Harper Sutton fell farther than he ever imagined after his tour of duty as a medic was up, and he’s not proud of it. But at the Bar C, he’s doing work that means something, and he’s training to be a professional paramedic. That’s enough to concentrate on, until Tara comes to share his place at the ranch. The shadows in her eyes are darker than simply memories of war, and every moment he spends with her opens up parts of himself he’d thought long dead. But as Tara’s troubled past threatens the present, it will take trust in each other to fight for a future together…
6. Wind River Lawman (Wind River Series Book 6) by Lindsay McKenna
A small-town sheriff gets some backup in more ways than one from a Navy veteran turned rancher in this romance from a New York Times–bestselling author.
After serving as a Navy medic, Dawson Callahan is back in the States and ready to start over. Leaving his native Texas, he heads for the wide-open spaces of Wyoming, where he finds work as a wrangler. True, he’ll mainly be wrangling chickens—and wrangling Sarah Carter’s granny, who’s still spry, but in need of a little caregiving. But ranch work is ranch work, and it’s hard to turn down a job offer from the beautiful Sheriff Carter—especially when she deputizes him as one of her lawmen.
Sarah loves her grandmother, but with her law enforcement career keeping her busy, they could both use some help from a strong, steady man. And policing Lincoln County has only gotten tougher since a merciless drug lord arrived in the area. When Sarah takes a bullet on the job, it’s Dawson who comes to her rescue—and though they both thought they left war behind in Afghanistan, they’ll do whatever it takes to protect what’s theirs, even if it means facing down traumas they’ve buried for years. Because love isn’t for the faint of heart…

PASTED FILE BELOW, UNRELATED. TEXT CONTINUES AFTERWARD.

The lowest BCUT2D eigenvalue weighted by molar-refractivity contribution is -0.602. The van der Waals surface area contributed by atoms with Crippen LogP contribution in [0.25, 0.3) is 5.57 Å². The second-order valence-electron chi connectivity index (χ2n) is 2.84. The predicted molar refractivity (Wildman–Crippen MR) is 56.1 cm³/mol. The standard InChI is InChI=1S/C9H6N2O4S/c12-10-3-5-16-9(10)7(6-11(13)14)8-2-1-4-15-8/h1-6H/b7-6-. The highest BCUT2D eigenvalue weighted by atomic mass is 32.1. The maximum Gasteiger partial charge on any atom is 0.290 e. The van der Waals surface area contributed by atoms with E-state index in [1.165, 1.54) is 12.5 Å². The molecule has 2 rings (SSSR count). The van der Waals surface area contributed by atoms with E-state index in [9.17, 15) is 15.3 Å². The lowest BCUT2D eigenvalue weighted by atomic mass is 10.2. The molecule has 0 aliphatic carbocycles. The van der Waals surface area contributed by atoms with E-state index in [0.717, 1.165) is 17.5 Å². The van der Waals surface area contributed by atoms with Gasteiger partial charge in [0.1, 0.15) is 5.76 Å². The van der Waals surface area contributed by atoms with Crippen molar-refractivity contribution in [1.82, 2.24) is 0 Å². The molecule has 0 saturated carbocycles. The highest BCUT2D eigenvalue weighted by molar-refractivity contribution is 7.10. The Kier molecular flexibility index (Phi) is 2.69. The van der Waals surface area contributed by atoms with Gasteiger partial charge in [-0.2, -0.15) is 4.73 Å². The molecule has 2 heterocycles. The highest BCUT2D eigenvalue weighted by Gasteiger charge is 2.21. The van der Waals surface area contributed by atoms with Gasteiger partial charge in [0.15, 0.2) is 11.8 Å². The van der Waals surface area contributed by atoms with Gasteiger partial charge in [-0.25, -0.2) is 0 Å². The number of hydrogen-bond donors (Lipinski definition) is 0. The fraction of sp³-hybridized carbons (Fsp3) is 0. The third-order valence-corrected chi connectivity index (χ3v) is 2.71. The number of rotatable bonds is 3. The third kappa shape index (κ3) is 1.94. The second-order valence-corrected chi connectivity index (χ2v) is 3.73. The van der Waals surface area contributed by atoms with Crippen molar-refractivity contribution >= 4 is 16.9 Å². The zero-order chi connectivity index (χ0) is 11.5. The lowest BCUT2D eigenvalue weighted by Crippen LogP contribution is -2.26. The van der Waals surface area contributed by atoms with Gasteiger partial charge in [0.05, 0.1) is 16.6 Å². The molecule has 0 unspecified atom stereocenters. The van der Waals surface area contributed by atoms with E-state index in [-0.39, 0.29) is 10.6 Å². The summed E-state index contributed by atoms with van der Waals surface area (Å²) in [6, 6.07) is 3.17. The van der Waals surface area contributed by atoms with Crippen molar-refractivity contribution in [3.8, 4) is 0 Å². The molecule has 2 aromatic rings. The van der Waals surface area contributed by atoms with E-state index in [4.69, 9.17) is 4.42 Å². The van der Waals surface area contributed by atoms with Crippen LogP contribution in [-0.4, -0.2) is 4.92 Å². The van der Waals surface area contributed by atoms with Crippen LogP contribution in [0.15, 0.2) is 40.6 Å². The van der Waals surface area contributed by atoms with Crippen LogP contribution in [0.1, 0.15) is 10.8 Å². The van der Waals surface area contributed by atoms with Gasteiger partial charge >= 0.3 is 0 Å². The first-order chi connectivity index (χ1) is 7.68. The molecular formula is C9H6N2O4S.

6.5 Kassie’s Cowboy (Wind River)Novella by Lindsay McKenna – Kindle Edition
A Christmas blizzard reunites a Marine veteran with his high school sweetheart in this romance novella from a New York Times–bestselling author.
A brutal blue norther is battering Wind River Valley in Wyoming just in time for Christmas when retired Marine Travis Grant spies a driver spinning out of control on black ice. It’s probably a tourist who doesn’t understand the deadly conditions, and Travis knows he has to help. The last person he expects to find behind the wheel is his childhood love, Kassie Murphy. She’s injured, but alive. And now, for Travis and Kassie, this snowy silent night will be one last chance to put the painful past behind them—and treat the wounds only love can heal.
7. Home to Wind River (Wind River Series Book 7) by Lindsay McKenna
An ex-Marine and an Army nurse discover the strength to love again on a Wyoming ranch—from the New York Times–bestselling author of Wind River Undercover.
After a harrowing tour of duty in Afghanistan, Army nurse Lily Thompson escapes to Wind River Ranch to find herself once more. Working as a caregiver to foreman Jake Murdoch’s elderly mother, Lily almost feels at peace—except for the unsettling presence of Jake, a tight-lipped, intimidating man everyone calls Bear. But one look in the powerful ex-Marine’s eyes and Lily glimpses a vulnerability that shakes her soul: a hurt she understands all too well—and longs to heal . . .